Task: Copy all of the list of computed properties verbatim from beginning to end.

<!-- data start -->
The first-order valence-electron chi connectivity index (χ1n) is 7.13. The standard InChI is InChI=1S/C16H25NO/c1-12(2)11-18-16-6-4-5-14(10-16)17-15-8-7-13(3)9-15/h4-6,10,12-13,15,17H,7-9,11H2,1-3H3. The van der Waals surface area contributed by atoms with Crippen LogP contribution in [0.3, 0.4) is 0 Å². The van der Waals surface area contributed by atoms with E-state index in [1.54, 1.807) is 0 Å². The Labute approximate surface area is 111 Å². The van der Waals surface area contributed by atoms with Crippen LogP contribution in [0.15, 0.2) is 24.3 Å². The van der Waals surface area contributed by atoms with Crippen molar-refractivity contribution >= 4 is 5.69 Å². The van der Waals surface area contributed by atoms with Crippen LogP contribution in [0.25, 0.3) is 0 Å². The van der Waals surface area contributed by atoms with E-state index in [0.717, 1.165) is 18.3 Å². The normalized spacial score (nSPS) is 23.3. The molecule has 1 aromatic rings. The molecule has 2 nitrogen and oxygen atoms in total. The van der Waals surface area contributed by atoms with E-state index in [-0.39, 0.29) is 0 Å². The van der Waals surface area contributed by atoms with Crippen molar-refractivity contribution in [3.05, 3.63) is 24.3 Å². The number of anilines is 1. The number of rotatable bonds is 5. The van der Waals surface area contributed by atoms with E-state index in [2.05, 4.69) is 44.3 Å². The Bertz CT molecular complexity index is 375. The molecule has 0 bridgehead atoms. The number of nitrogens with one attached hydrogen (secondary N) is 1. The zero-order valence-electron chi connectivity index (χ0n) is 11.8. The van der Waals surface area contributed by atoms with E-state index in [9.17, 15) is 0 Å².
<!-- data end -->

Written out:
The first-order valence-electron chi connectivity index (χ1n) is 7.13. The standard InChI is InChI=1S/C16H25NO/c1-12(2)11-18-16-6-4-5-14(10-16)17-15-8-7-13(3)9-15/h4-6,10,12-13,15,17H,7-9,11H2,1-3H3. The van der Waals surface area contributed by atoms with Crippen LogP contribution in [0.3, 0.4) is 0 Å². The van der Waals surface area contributed by atoms with E-state index in [1.54, 1.807) is 0 Å². The Labute approximate surface area is 111 Å². The van der Waals surface area contributed by atoms with Crippen LogP contribution in [0.15, 0.2) is 24.3 Å². The van der Waals surface area contributed by atoms with Crippen molar-refractivity contribution >= 4 is 5.69 Å². The van der Waals surface area contributed by atoms with Crippen LogP contribution in [0.25, 0.3) is 0 Å². The van der Waals surface area contributed by atoms with E-state index in [0.717, 1.165) is 18.3 Å². The normalized spacial score (nSPS) is 23.3. The molecule has 1 aromatic rings. The molecule has 2 nitrogen and oxygen atoms in total. The van der Waals surface area contributed by atoms with E-state index in [-0.39, 0.29) is 0 Å². The van der Waals surface area contributed by atoms with Crippen molar-refractivity contribution in [3.05, 3.63) is 24.3 Å². The number of anilines is 1. The number of rotatable bonds is 5. The van der Waals surface area contributed by atoms with E-state index in [2.05, 4.69) is 44.3 Å². The Bertz CT molecular complexity index is 375. The molecule has 0 bridgehead atoms. The number of nitrogens with one attached hydrogen (secondary N) is 1. The zero-order valence-electron chi connectivity index (χ0n) is 11.8. The van der Waals surface area contributed by atoms with E-state index in [9.17, 15) is 0 Å².